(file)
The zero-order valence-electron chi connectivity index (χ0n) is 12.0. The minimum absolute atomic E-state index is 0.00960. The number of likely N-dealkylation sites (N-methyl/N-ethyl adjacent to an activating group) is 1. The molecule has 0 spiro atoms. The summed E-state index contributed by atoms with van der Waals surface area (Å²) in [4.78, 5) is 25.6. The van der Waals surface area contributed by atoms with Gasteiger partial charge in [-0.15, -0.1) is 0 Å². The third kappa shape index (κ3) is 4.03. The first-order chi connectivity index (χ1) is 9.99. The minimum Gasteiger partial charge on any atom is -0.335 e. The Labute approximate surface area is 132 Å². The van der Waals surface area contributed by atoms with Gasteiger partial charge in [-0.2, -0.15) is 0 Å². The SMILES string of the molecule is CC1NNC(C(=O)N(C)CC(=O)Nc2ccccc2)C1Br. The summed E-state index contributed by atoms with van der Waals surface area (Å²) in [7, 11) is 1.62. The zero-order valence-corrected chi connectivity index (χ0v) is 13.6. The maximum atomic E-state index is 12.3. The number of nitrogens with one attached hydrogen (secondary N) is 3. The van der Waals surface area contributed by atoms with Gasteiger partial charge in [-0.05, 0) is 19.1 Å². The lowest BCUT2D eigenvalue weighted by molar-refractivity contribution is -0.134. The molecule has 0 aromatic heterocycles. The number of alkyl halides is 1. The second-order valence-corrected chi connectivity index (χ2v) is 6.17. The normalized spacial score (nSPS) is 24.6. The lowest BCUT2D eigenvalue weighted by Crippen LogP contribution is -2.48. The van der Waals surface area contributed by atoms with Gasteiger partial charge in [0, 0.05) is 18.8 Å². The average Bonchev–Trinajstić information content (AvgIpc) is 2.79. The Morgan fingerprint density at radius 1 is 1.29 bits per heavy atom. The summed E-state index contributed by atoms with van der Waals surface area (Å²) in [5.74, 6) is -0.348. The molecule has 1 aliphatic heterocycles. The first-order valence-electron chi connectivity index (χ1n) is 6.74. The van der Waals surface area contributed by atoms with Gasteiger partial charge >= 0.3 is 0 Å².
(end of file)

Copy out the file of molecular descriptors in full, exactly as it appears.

The zero-order valence-electron chi connectivity index (χ0n) is 12.0. The minimum absolute atomic E-state index is 0.00960. The number of likely N-dealkylation sites (N-methyl/N-ethyl adjacent to an activating group) is 1. The molecule has 0 spiro atoms. The summed E-state index contributed by atoms with van der Waals surface area (Å²) in [4.78, 5) is 25.6. The van der Waals surface area contributed by atoms with Gasteiger partial charge in [-0.15, -0.1) is 0 Å². The third kappa shape index (κ3) is 4.03. The first-order chi connectivity index (χ1) is 9.99. The minimum Gasteiger partial charge on any atom is -0.335 e. The Labute approximate surface area is 132 Å². The van der Waals surface area contributed by atoms with Gasteiger partial charge in [-0.2, -0.15) is 0 Å². The SMILES string of the molecule is CC1NNC(C(=O)N(C)CC(=O)Nc2ccccc2)C1Br. The summed E-state index contributed by atoms with van der Waals surface area (Å²) in [7, 11) is 1.62. The zero-order valence-corrected chi connectivity index (χ0v) is 13.6. The maximum atomic E-state index is 12.3. The number of nitrogens with one attached hydrogen (secondary N) is 3. The van der Waals surface area contributed by atoms with Gasteiger partial charge in [-0.05, 0) is 19.1 Å². The lowest BCUT2D eigenvalue weighted by molar-refractivity contribution is -0.134. The molecule has 0 aromatic heterocycles. The number of alkyl halides is 1. The second-order valence-corrected chi connectivity index (χ2v) is 6.17. The normalized spacial score (nSPS) is 24.6. The lowest BCUT2D eigenvalue weighted by Crippen LogP contribution is -2.48. The van der Waals surface area contributed by atoms with Gasteiger partial charge in [0, 0.05) is 18.8 Å². The average Bonchev–Trinajstić information content (AvgIpc) is 2.79. The Morgan fingerprint density at radius 1 is 1.29 bits per heavy atom. The summed E-state index contributed by atoms with van der Waals surface area (Å²) in [5.74, 6) is -0.348. The molecule has 1 aliphatic heterocycles. The first-order valence-electron chi connectivity index (χ1n) is 6.74. The van der Waals surface area contributed by atoms with Gasteiger partial charge >= 0.3 is 0 Å².